Polespears are more primitive and the purest form of spearfishing. With limited range, I rely on the technique and tricks I have improved over the years and there’s nothing more satisfying than working a fish for a while and finally calling it in close enough to take the shot! I also love that if I swing and miss on a dive which unfortunately does happen, I can reload on the same dive and get another shot at the fish. We always only take what is needed from the ocean but with a polespear, I will take shots on fish I would normally let swim by with a speargun. Those fish are some of my favorite fish to hunt though! Blue runner and yellow jacks are always a good chase, I love seeing if I can get closer and closer until either I take the shot or they make a split-second move and are out of range for good. These species of fish often get looked over but they make great ceviche!
I might lean more towards team polespear due to the memories I have associated with it. Some of my favorite memories are heading to the Bahamas with only veggies and rice and relying on the ocean for our only source of protein. Every time we head out my dad would say, and still does, better get something or we’ll be eating PB and Js for dinner. It’s been almost 15 years of going to this island and we have yet to resort to a PB and J sandwich! I love the pressure of trying to find fish for dinner and the excitement of handpicking what ends up on our plate. I personally despise PB and Js so I will make sure there is fish in the cooler at the end of the day!
Spearguns do hold a special place in my heart as well. All of my current and past world records have been acquired with a speargun. There’s no doubt that I get excited every time I pull the trigger on a speargun. There’s far more power and more punch with a gun than a polespear. I have found over the years that when I’m spearing with a gun I am more selective. Mostly because I hate swinging and missing with a gun. You can’t reload a gun on a single breath and it takes some effort to load the bands. By the time you reload, your chance on that fish is most likely over. A lot of the days I spend in the water with a speargun are filled with a lot of drops down with no fish to show when I surface. I don’t generally shoot fish I would otherwise shoot with a polespear- triggerfish, blue runners, yellow jack. I’ll pass up a lot of those fish because I want to be ready in case the fish of the day makes an appearance. There have been plenty of times where I decided to take a shot I shouldn’t have or speared a fish that wasn’t a hero and while I was reloading, missed out on a bigger, better fish.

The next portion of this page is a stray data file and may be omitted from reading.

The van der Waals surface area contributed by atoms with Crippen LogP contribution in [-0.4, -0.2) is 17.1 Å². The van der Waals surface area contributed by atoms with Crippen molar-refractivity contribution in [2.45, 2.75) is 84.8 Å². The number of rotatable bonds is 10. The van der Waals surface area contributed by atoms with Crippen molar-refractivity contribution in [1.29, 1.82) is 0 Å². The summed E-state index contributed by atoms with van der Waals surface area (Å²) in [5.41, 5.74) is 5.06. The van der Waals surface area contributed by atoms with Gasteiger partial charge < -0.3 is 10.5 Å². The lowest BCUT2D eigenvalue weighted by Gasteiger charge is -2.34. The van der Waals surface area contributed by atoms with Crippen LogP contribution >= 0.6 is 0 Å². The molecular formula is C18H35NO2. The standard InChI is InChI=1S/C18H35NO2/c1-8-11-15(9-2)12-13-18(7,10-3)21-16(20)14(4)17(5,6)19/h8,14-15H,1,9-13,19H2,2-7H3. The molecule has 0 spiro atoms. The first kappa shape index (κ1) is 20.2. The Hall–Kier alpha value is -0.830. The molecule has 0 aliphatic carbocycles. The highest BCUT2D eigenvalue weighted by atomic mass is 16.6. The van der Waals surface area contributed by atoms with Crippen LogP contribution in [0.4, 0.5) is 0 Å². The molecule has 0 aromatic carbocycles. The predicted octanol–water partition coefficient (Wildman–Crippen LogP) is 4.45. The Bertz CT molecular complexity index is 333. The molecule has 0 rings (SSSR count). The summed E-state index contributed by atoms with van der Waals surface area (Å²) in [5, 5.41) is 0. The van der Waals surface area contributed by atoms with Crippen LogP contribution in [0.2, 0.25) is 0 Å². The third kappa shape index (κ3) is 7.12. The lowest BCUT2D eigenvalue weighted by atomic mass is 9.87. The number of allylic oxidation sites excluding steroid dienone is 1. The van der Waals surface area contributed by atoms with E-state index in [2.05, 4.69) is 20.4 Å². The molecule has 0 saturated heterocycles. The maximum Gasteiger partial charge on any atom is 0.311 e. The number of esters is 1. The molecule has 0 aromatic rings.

More accidents can happen when using a speargun than a polespear as well. There’s always a potential for a misfire when dealing with one. Make sure to always be on your a-game in the water. Watch where your gun is pointed at all times and watch where your buddy is as well. I always have an eye out for what is going on in the water and will never put myself in a situation I don’t want to be in. That being said, accidents do happen but if you’re more aware and cautious your chances of coming home unharmed are way higher.
I have more memories tied to using a polespear which might be why I lean more towards using one when I have the choice- my first fish, morning shore dives before work to try to get some dinner with my 6ft aluminum polespear, my PB mutton snapper. But on the other hand, my most memorable fish have been shot with a speargun- tuna in Costa Rica, four world record fish, countless cobia. Whether you lean towards a polespear or speargun, spearfishing in my book is the best way to spend the day. Not only am I in the water hours on end doing what I love, but the evenings are also spent with friends and family enjoying what was brought out of the ocean.
As I’ll repeat for the rest of my life- always dive with a buddy! And one that you trust at that. I always surround myself with dive buddies I know and dive within the group’s limits. Spearfishing is a lot more relaxing when you know your buddy has your back for whatever situation might arise. It seems that more and more experienced divers have lost their lives while spearfishing- no fish is worth your life!